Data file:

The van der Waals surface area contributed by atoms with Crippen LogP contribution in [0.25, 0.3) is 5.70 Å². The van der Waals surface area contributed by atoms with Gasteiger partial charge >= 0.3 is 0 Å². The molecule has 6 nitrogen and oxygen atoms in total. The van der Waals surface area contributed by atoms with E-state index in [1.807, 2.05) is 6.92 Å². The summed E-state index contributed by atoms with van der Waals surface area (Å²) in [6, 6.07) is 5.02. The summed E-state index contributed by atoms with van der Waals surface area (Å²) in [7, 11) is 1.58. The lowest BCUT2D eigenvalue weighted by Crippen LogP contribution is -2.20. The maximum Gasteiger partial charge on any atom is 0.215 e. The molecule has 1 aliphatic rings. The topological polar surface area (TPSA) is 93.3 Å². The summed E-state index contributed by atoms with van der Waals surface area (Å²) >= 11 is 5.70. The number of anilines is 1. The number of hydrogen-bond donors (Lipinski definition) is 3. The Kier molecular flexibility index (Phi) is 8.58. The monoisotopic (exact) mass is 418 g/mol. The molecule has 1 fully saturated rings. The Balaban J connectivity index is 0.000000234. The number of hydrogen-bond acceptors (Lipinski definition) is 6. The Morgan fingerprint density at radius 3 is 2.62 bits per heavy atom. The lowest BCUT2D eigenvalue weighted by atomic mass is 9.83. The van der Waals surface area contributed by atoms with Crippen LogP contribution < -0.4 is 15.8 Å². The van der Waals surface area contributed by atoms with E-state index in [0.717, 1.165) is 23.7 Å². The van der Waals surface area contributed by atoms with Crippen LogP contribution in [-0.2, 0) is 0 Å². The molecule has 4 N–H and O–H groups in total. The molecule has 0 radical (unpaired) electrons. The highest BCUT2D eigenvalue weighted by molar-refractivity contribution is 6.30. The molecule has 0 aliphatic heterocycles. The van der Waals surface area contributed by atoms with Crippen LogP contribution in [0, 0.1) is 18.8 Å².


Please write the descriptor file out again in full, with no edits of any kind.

The van der Waals surface area contributed by atoms with Crippen LogP contribution in [0.25, 0.3) is 5.70 Å². The van der Waals surface area contributed by atoms with Gasteiger partial charge >= 0.3 is 0 Å². The molecule has 6 nitrogen and oxygen atoms in total. The van der Waals surface area contributed by atoms with E-state index in [1.807, 2.05) is 6.92 Å². The summed E-state index contributed by atoms with van der Waals surface area (Å²) in [6, 6.07) is 5.02. The summed E-state index contributed by atoms with van der Waals surface area (Å²) in [7, 11) is 1.58. The lowest BCUT2D eigenvalue weighted by Crippen LogP contribution is -2.20. The maximum Gasteiger partial charge on any atom is 0.215 e. The molecule has 1 aliphatic rings. The topological polar surface area (TPSA) is 93.3 Å². The summed E-state index contributed by atoms with van der Waals surface area (Å²) >= 11 is 5.70. The number of anilines is 1. The number of hydrogen-bond donors (Lipinski definition) is 3. The Kier molecular flexibility index (Phi) is 8.58. The monoisotopic (exact) mass is 418 g/mol. The molecule has 1 fully saturated rings. The Balaban J connectivity index is 0.000000234. The number of hydrogen-bond acceptors (Lipinski definition) is 6. The Morgan fingerprint density at radius 3 is 2.62 bits per heavy atom. The lowest BCUT2D eigenvalue weighted by atomic mass is 9.83. The van der Waals surface area contributed by atoms with Crippen LogP contribution < -0.4 is 15.8 Å². The van der Waals surface area contributed by atoms with E-state index in [0.717, 1.165) is 23.7 Å². The van der Waals surface area contributed by atoms with Crippen LogP contribution in [-0.2, 0) is 0 Å². The molecule has 4 N–H and O–H groups in total. The molecule has 0 radical (unpaired) electrons. The highest BCUT2D eigenvalue weighted by molar-refractivity contribution is 6.30. The molecule has 0 aliphatic heterocycles. The van der Waals surface area contributed by atoms with Crippen LogP contribution in [0, 0.1) is 18.8 Å².